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I had so many ideas for my next blog post. But a busy summer turned into an even busier fall and winter. Now I’m housebound – along with nearly half the world’s population – with plenty of time to write, and I only have one thing on my mind:

How woefully unprepared the United States has been for this crisis.

For me, that has been far more surprising than the pandemic itself, or even the economic fallout. Clearly, I missed Bill Gate’s TED Talk in 2015 in which he warned the world about our lack of readiness.

Instead, as the virus started to ravage Wuhan – a city I had just traveled to weeks earlier – I simply trusted that my government had spent years fortifying against crises like this and thought back to a time when I used the word “pandemic” nearly every day for nine months of my life.

It was 2007. I was living in Denver and had been hired by a local PR firm to co-lead a statewide communication campaign to help Coloradans become better prepared for emergencies – pandemic flu, in particular.

While our client was the Colorado Department of Public Health and Environment, the campaign was funded through a grant from the U.S. Department of Health and Human Services (HHS), which was administered by the Centers for Disease Control and Prevention (CDC). Our budget came from the $7.1 billion Congress had approved in 2005 and 2006 for pandemic preparedness – at President Bush’s request. Every U.S. state and territory, and four urban areas – New York, Chicago, Washington, D.C., and Los Angeles County – received federal funding to help prepare and test pandemic response plans and address gaps in preparedness.

“What if a communicable illness struck a large part of the population where I live?”

“What if I had to survive for days at my home?”

These were some of the questions we posed in our press release announcing the new “What If? Colorado” campaign, urging Coloradans to consider their level of preparedness for a sudden emergency, such as a severe snowstorm or power outage, as well as more long-term threats like pandemic influenza.

I am very proud of my work on this multi-faceted campaign, which featured partnerships with Wal-Mart and other influential retailers, and a multi-day reality show that aired on morning and evening TV newscasts. We raised awareness and engagement across the state – and more Coloradans reported having an emergency preparedness kit in their home as a result. A decade later, I still picked “What If? Colorado” as a case study to highlight on my then-new website because I’m so passionate about behavior change campaigns generally, and entertainment-education strategies in particular, and want to do more of them.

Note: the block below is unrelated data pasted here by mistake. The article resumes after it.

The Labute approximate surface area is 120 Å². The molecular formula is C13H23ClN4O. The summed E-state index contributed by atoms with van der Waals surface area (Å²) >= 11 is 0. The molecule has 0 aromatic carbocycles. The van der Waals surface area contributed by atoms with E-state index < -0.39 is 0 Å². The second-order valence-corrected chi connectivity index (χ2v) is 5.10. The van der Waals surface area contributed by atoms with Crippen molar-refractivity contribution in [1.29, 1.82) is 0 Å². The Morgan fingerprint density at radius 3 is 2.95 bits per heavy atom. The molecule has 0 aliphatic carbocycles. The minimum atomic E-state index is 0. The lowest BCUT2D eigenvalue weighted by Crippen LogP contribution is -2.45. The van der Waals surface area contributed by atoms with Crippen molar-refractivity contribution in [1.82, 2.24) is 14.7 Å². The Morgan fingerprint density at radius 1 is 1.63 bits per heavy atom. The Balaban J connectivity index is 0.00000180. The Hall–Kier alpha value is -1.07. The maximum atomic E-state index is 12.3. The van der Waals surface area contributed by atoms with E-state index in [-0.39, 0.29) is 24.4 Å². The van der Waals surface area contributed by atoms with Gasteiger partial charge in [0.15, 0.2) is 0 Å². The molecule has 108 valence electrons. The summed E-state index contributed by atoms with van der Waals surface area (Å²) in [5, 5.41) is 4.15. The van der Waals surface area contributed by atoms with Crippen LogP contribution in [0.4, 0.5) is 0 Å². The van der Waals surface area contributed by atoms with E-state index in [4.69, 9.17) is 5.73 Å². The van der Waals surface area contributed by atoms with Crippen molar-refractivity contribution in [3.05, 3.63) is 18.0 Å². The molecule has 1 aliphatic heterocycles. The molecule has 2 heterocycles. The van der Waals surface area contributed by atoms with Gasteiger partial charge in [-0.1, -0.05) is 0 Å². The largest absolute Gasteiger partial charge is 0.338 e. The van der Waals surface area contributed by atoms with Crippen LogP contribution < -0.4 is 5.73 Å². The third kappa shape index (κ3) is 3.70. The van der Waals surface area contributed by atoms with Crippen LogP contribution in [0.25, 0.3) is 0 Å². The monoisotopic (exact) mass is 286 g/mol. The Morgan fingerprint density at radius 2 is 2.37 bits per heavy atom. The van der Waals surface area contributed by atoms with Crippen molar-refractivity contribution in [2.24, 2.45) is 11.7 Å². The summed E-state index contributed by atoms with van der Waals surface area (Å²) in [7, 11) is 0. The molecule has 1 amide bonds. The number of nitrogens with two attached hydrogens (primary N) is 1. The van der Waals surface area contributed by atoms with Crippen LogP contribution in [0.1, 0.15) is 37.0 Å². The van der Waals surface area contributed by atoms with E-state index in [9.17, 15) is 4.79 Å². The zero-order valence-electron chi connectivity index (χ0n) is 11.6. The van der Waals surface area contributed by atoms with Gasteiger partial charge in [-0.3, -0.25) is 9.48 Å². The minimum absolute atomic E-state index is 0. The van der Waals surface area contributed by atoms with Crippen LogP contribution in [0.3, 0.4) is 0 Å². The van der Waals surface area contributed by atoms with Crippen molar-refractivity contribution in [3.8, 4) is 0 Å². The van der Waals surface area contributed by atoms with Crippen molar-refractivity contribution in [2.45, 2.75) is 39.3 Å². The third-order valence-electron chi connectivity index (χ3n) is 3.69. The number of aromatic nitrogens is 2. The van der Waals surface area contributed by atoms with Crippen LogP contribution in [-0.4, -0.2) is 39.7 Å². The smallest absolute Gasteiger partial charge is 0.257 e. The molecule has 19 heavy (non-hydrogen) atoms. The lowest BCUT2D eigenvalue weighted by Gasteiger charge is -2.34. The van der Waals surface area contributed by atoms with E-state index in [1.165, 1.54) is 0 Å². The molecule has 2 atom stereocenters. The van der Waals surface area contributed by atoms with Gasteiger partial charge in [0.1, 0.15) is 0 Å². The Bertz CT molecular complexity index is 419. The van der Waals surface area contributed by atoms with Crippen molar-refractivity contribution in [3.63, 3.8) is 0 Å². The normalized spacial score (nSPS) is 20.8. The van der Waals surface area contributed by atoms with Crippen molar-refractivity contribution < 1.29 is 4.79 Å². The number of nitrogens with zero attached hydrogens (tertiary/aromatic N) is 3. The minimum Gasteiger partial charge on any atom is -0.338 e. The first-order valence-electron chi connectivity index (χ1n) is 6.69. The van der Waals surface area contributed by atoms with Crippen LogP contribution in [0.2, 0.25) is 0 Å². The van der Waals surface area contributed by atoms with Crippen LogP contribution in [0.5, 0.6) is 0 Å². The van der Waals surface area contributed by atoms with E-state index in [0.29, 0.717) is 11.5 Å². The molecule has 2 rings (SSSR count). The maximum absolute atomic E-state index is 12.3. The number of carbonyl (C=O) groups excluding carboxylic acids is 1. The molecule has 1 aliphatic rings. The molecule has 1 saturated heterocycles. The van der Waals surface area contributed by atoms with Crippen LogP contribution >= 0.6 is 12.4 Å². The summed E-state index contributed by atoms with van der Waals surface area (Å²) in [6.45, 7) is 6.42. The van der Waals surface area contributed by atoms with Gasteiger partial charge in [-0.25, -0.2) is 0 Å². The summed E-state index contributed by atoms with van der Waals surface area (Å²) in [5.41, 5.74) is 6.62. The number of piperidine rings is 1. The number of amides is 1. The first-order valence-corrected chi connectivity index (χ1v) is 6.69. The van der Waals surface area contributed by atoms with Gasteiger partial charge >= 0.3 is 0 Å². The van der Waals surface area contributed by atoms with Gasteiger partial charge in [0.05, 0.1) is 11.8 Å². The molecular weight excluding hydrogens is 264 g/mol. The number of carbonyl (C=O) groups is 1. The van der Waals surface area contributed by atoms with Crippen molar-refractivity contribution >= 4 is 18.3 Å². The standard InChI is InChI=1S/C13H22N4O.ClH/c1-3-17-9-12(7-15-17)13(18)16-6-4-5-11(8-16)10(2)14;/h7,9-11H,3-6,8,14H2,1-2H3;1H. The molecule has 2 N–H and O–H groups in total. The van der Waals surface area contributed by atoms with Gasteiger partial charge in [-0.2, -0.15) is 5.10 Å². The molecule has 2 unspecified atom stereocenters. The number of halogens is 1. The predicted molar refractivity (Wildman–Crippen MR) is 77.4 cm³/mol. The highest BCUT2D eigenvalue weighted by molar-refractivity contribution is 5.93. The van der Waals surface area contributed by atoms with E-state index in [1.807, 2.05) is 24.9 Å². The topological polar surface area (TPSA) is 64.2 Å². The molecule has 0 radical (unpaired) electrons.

I don’t know how other states used their HHS funds, or if the money they received was considered sufficient for the task. I know Colorado also ran several mass vaccination exercises in 2007 and 2008 to test their ability to immunize communities quickly during a pandemic – which appeared to be successful.

I also don’t know exactly when officials began rallying the cry for pandemic preparedness. But as my story illustrates, it’s been at least 15 years, if not longer.

So why, in 2020, am I (of all people) suddenly fielding phone calls with nurses and doctors in NYC to get them donated, piecemeal PPE – “personal protective equipment” – from a friend of mine who works in fashion? And it hasn’t even been one month since the World Health Organization declared this a pandemic?

It’s certainly not because widespread illness was beyond the scope of anyone’s imagination. One well-vetted statistic we used over and over again during the “What If?” campaign was that a pandemic could result in an estimated 30,000 deaths and 1.4 million illnesses just in Colorado.

I know I am far from alone in my frustration today. Fortunately, some media are now highlighting the fact that public comments from top officials last year challenge the President’s repeated claims that this pandemic was unexpected.

Of course, this is a novel virus. We are not going to have a vaccine at first or even a full understanding of how this particular coronavirus acts.

But the richest country in the history of the world should certainly have enough medical supplies and equipment. Or at the very least, a top-notch contingency plan.

When I work with organizations on crisis preparedness, I run executives through an exercise to identify potential threats and rank them using two key considerations: threats that are most likely to happen and threats that will be most catastrophic. While many crises are unexpected (which is why an issue-agnostic crisis protocol is so important), this exercise helps us determine how to best focus our preparation efforts.

For whatever reason, our state and federal governments chose to turn a blind eye to one of the most glaring threats of the century.

There’s a lot of finger-pointing and denial going on right now. I hope that the day will come when the right people are held accountable. But today, we need to focus on the right people: the sick, the vulnerable, the poor.

Three weeks ago, while meeting with a client, a teammate and I shared that we first started working together in 2007…on a pandemic preparedness campaign. We brought up this historical side note as the current pandemic was just beginning to reshape our American lives. It was before Zoom was being used for anything other than business. It was before we knew how the stock market would react. Before tens of thousands of businesses had shuttered and before coronavirus deaths in the U.S. had reached 100.

At the time, we shared an awkward chuckle at this seemingly bizarre coincidence.

I’m not laughing anymore.